How Social Media is Making Prioritizing Mental Health Taxing

With social media becoming a core aspect of most people’s lives, its excessive use has been linked with negative effects on our mental health. While social media platforms can be great ways to connect with others, their adverse effects on mental health are often brushed away. Here are some ways that social media is making it difficult to prioritize mental health.


Many users use social media to post dangerously unrealistic photos that have been manipulated using special effects and filters. This may trigger feelings of self-doubt and anxiety for those who feel insecure about their physical appearance. Constantly comparing oneself to others on social media can certainly cause self-esteem and mental health issues given the unattainable beauty standards being portrayed nowadays. In that case, taking some time off social media to focus on yourself may be a good idea.

Similarly, social media can sometimes cause fear of missing out (FOMO) when seeing photos of friends enjoying themselves without you. This can spark feelings of envy towards others who are only showcasing the highlights of their lives while leaving out the low points.

Reduced attention span

While there is an almost infinite amount of information that is accessible to all thanks to social media, people are also suffering from reduced attention spans.  Social media platforms have made entertainment available in short bursts that require little to no concentration or focus from their users. As such, scrolling through social media apps such as Instagram or TikTok has been linked with reduced attention spans.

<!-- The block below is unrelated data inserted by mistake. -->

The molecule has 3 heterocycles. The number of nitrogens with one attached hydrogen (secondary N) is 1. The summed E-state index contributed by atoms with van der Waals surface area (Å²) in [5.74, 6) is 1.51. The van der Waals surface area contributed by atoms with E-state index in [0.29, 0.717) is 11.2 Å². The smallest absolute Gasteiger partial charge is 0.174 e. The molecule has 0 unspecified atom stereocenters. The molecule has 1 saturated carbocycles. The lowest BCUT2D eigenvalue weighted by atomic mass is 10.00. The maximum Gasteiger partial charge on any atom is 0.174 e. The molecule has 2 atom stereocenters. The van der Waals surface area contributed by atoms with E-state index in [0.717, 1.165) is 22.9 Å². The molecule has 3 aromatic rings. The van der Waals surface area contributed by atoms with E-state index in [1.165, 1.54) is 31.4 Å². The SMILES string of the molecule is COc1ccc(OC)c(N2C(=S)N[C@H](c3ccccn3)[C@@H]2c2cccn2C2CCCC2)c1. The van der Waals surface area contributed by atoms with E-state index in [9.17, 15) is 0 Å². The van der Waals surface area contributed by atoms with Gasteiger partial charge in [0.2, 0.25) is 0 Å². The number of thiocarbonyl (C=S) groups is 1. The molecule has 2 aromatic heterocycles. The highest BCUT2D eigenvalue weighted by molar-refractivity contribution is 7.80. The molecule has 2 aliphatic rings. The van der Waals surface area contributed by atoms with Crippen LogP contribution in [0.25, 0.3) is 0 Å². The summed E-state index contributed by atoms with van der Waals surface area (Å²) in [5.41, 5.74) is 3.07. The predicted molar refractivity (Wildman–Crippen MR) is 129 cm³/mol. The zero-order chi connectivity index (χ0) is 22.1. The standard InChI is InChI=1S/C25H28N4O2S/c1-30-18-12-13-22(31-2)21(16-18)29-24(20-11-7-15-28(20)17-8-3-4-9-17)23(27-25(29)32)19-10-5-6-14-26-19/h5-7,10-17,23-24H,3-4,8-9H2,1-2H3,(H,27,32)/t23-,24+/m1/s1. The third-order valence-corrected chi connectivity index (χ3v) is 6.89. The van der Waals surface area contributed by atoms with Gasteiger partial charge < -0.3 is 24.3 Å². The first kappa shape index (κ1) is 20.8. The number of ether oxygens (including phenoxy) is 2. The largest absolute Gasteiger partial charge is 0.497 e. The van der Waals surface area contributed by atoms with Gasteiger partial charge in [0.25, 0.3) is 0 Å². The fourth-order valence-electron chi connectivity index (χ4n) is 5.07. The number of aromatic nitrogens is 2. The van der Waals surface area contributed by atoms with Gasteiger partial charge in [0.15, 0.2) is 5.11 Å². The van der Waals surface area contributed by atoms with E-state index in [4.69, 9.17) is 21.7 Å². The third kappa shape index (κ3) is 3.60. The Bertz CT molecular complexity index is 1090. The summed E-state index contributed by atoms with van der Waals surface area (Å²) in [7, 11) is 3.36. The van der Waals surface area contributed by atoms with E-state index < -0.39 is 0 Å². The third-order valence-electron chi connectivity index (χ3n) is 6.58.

Loneliness and Social Isolation

Several studies have found that having many social media friends does not necessarily replace real-life interactions.  Having a real social life outside of social media is key for establishing strong connections and building lasting bonds with friends. In fact, social media use is linked to greater feelings of social isolation and loneliness. A study by the University of Pittsburgh found that teens who use social media heavily are 3 times as likely to feel socially isolated. With people relying more on virtual interactions and less on in-person interactions, problems like social anxiety and depression have become more common among social media users.

Social media platforms offer a convenient way to keep up with friends and reconnect when used in moderation. However, excessive use of social media can be incredibly taxing on mental health, especially among teens and young adults.

Related Posts

Leave a Reply

Your email address will not be published. Required fields are marked *